Shale gas has fundamentally altered the United States’ energy landscape, generating new jobs, increasing America’s energy independence, and providing a new source of energy. It is no surprise then that China is also attracted to this industry, particularly in light of the nation’s enormous energy consumption and current reliance on coal – a notoriously dirty fuel source.
China is blessed with an abundance of this form of natural gas, with an estimated 31 trillion cubic meters of discoverable gas, more than anywhere else on earth.
In what is a new era in US-China energy cooperation, the two nations have collaborated in a number of areas. Beginning in 2009, the Shale Gas Resource Initiative saw both parties agree to American assessments of Chinese shale gas development, conducting of joint technical studies to accelerate development of shale gas resources in China, and the promotion of shale gas investment through the US-China Oil and Gas Industry Forum, study tours, and workshops.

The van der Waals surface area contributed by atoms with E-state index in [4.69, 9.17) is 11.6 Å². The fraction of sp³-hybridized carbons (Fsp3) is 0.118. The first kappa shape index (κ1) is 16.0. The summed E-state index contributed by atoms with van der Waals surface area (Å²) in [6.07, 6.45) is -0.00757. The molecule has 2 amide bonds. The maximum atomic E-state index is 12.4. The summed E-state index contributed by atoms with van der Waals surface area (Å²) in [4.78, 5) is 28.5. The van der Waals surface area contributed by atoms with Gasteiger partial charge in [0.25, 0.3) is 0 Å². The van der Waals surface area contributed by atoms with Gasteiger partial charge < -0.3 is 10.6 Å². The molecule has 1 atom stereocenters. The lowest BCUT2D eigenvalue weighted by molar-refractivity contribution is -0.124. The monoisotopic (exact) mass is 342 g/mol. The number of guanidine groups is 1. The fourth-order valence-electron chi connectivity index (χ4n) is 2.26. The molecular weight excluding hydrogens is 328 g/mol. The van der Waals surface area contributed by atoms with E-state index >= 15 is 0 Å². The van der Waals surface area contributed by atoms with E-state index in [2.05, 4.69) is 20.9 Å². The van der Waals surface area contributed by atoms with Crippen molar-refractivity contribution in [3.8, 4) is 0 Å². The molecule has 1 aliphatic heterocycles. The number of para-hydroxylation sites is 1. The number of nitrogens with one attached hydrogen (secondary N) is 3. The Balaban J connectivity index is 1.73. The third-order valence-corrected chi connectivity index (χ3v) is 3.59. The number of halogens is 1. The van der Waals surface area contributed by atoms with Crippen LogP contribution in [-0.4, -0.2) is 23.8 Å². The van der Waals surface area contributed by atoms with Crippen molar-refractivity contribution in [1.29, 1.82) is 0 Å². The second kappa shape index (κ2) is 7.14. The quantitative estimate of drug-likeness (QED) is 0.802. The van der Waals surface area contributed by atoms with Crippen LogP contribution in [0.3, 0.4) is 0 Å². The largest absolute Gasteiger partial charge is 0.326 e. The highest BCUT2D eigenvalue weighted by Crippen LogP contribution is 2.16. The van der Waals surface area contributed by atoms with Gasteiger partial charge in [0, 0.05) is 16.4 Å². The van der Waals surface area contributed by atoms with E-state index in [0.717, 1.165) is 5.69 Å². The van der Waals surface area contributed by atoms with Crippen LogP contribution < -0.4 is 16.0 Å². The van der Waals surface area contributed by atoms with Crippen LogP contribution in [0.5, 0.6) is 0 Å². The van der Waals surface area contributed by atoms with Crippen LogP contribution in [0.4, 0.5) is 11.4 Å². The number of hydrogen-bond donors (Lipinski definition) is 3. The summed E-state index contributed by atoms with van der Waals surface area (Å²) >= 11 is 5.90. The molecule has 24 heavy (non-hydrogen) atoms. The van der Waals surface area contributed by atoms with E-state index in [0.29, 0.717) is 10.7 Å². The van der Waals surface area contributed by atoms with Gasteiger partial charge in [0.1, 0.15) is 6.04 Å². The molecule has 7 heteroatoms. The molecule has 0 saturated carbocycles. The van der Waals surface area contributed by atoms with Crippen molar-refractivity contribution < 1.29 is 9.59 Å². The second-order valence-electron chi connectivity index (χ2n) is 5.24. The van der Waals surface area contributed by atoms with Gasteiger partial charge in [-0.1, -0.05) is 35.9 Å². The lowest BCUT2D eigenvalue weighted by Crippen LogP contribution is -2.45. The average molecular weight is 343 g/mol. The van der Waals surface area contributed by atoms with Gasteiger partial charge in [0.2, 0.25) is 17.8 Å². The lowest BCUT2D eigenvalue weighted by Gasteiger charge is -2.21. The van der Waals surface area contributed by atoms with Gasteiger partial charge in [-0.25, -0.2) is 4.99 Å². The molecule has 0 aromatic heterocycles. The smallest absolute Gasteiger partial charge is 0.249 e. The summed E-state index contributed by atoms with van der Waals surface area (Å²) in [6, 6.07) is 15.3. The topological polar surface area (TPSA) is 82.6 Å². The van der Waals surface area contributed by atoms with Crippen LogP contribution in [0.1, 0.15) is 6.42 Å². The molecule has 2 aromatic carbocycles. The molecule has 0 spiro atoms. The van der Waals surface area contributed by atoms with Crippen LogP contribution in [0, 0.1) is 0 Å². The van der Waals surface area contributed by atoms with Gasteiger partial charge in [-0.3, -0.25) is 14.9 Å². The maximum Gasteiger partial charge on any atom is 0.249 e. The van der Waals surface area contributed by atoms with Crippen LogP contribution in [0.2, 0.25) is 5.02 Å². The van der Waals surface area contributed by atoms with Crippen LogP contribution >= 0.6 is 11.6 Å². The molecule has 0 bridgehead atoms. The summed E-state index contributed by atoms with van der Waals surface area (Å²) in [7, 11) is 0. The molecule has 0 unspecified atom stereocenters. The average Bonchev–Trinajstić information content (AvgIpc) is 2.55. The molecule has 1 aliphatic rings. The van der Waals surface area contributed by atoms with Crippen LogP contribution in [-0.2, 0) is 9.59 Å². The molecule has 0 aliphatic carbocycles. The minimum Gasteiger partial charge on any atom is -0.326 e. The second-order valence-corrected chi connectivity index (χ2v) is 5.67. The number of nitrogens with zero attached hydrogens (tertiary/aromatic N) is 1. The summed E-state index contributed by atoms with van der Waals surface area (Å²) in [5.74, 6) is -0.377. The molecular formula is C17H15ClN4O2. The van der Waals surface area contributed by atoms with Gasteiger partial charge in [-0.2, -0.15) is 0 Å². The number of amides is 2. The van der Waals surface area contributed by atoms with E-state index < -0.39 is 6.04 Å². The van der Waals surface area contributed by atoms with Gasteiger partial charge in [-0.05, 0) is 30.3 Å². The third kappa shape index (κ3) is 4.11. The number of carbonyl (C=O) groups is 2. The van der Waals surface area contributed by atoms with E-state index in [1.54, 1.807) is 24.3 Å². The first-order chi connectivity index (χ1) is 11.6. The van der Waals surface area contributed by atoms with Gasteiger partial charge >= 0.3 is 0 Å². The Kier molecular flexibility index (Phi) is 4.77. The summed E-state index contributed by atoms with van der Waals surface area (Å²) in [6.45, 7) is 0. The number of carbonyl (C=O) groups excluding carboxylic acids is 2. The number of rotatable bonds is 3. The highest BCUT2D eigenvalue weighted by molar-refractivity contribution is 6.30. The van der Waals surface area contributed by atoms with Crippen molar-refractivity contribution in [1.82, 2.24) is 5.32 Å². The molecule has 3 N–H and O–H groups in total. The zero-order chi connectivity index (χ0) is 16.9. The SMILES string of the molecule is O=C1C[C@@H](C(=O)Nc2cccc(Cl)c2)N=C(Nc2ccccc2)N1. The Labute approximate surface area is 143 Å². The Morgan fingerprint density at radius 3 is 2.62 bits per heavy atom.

Early last year China Petroleum & Chemical Corporation (better known as Sinopec), a major state-owned oil producer, bought a 50% stake in Oklahoma’s Chesapeake Energy, the second largest natural gas producer in the United States. Nearly a quarter of all jobs in Oklahoma are related to the energy industry, with Chesapeake itself employing around 13,000 people. Sinopec’s purchase of half the company’s oil and gas assets is mutually beneficial, helping relieve Chesapeake of its significant accumulated debt, while offering China hands-on experience with successful shale gas operations.
Despite American assistance and the enormous potential rewards, the shale gas industry in China is still in its very early stages. There has been recent optimism from Sinopec and its competitor PetroChina due to steadily declining costs, but there are still numerous challenges facing the industry. Unlike in the US, China’s shale gas is located in remote, mountainous regions, often in areas lacking basic infrastructure, with deposits significantly deeper underground than in America. Particularly in China’s Sichuan province, water shortages are hindering the extraction process, which requires large quantities of water.
While China works to address logistical challenges, the partnership with the US will continue to be a useful knowledge resource to support China’s growth in clean energy, a role which the US has been happy to play for several other Asian nations in recent years.
Jonathan Gordon recently graduated from the University of Sydney and is a Research Intern at the East-West Center in Washington, D.C.